Of the hundreds of plaintiffs and complaints against the diocese, at least three name Oswego-based priests alleged to have engaged in sexual abuse during their time in the cloth.

Father Chester A. Misercola, who died in 2019, allegedly abused three separate minors at Bishop Cunningham Catholic High School, formerly known as Oswego Catholic High School, according to documentation provided to The Palladium-Times. Father William J. Kiefer, who died in 1990, is accused of abusing a minor in 1945 and 1946. This is the first time Kiefer’s name has been connected publicly to abuse. Father John F. Harrold allegedly abused a minor in 1981 at St. Mary’s of the Assumption. Harrold was dismissed from the priesthood but his whereabouts are currently unknown.

“That is a public safety hazard,” said Cynthia LaFave, one of the attorneys representing plaintiffs with claims against the above listed priests. “Hiding abusive priests, shuffling them around and losing track of them — that’s the type of practice survivors are trying to change.”

LaFave is working along with Jeff Anderson Associates, one of the nation’s leading firms representing child sex abuse plaintiffs. Together, the firms are representing nearly 40 of the cases pending against the diocese, the bulk of which were filed this week.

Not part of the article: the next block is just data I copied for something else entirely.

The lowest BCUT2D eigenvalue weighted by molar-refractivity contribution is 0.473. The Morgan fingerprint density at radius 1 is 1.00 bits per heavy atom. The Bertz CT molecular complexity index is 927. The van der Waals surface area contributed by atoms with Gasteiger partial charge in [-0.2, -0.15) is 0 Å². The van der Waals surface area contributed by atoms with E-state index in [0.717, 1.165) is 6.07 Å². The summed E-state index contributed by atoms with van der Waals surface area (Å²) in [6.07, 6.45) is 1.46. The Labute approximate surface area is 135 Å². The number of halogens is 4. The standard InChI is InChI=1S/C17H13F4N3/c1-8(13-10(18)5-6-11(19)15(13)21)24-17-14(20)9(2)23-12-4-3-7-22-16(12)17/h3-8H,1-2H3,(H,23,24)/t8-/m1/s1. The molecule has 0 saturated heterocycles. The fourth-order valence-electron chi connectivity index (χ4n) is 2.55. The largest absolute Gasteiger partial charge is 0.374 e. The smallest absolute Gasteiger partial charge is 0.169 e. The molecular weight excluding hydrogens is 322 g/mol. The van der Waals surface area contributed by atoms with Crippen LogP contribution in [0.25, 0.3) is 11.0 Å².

“These cases allege abuse by a number of clerics in the Diocese of Syracuse, and they allege a pattern of culpability in covering up abuse and engaging in longstanding practices to protect clerics instead of children,” LaFave said.

The Child Victims Act is ushering in an age reckoning for dioceses across the state, but LaFave says there’s still “many more than have come forward” who haven’t exercised their new rights.

Among the most insidious practices alleged by plaintiffs against the diocese is the existence of a covert discipline system within the church, where abusers were “moved from diocese to diocese, parish to parish and allowed to continue to commit criminal sex acts against children.”